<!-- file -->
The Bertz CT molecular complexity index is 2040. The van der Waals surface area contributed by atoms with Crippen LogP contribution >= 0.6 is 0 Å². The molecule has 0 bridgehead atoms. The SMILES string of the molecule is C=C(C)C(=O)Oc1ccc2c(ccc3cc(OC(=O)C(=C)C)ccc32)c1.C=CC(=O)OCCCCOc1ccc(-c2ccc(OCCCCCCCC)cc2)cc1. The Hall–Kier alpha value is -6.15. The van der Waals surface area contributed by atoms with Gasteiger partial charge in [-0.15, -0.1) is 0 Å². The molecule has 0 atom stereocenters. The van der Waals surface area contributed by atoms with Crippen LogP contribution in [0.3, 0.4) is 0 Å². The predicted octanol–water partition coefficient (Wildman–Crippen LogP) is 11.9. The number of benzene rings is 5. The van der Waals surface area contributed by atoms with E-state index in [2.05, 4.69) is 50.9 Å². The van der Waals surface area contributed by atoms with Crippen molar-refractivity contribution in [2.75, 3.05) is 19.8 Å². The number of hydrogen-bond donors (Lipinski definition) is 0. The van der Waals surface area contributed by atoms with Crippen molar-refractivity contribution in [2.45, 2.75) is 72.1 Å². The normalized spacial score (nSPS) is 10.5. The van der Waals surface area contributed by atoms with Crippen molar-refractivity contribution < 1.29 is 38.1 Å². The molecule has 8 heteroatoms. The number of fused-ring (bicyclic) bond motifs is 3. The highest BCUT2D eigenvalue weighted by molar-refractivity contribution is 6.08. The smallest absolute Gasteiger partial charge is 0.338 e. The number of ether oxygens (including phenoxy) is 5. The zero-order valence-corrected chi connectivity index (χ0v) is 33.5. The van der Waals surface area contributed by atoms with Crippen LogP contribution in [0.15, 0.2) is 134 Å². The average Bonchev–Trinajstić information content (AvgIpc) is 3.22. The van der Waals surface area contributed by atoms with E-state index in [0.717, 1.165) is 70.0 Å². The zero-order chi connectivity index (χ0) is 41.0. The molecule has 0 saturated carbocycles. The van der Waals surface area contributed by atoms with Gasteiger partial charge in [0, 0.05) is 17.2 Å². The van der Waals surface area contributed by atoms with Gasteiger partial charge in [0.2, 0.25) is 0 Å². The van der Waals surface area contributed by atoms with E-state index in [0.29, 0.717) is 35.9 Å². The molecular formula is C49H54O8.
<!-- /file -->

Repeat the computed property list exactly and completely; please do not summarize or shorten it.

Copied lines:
The Bertz CT molecular complexity index is 2040. The van der Waals surface area contributed by atoms with Crippen LogP contribution >= 0.6 is 0 Å². The molecule has 0 bridgehead atoms. The SMILES string of the molecule is C=C(C)C(=O)Oc1ccc2c(ccc3cc(OC(=O)C(=C)C)ccc32)c1.C=CC(=O)OCCCCOc1ccc(-c2ccc(OCCCCCCCC)cc2)cc1. The Hall–Kier alpha value is -6.15. The van der Waals surface area contributed by atoms with Gasteiger partial charge in [-0.15, -0.1) is 0 Å². The molecule has 0 atom stereocenters. The van der Waals surface area contributed by atoms with Crippen LogP contribution in [0.3, 0.4) is 0 Å². The predicted octanol–water partition coefficient (Wildman–Crippen LogP) is 11.9. The number of benzene rings is 5. The van der Waals surface area contributed by atoms with E-state index in [2.05, 4.69) is 50.9 Å². The van der Waals surface area contributed by atoms with Crippen molar-refractivity contribution in [2.75, 3.05) is 19.8 Å². The number of hydrogen-bond donors (Lipinski definition) is 0. The van der Waals surface area contributed by atoms with Crippen molar-refractivity contribution in [2.45, 2.75) is 72.1 Å². The normalized spacial score (nSPS) is 10.5. The van der Waals surface area contributed by atoms with Crippen molar-refractivity contribution < 1.29 is 38.1 Å². The molecule has 8 heteroatoms. The number of fused-ring (bicyclic) bond motifs is 3. The highest BCUT2D eigenvalue weighted by molar-refractivity contribution is 6.08. The smallest absolute Gasteiger partial charge is 0.338 e. The number of ether oxygens (including phenoxy) is 5. The zero-order valence-corrected chi connectivity index (χ0v) is 33.5. The van der Waals surface area contributed by atoms with Crippen LogP contribution in [0.15, 0.2) is 134 Å². The average Bonchev–Trinajstić information content (AvgIpc) is 3.22. The van der Waals surface area contributed by atoms with E-state index in [0.717, 1.165) is 70.0 Å². The zero-order chi connectivity index (χ0) is 41.0. The molecule has 0 saturated carbocycles. The van der Waals surface area contributed by atoms with Gasteiger partial charge in [0, 0.05) is 17.2 Å². The van der Waals surface area contributed by atoms with Gasteiger partial charge in [0.2, 0.25) is 0 Å². The van der Waals surface area contributed by atoms with E-state index in [0.29, 0.717) is 35.9 Å². The molecular formula is C49H54O8.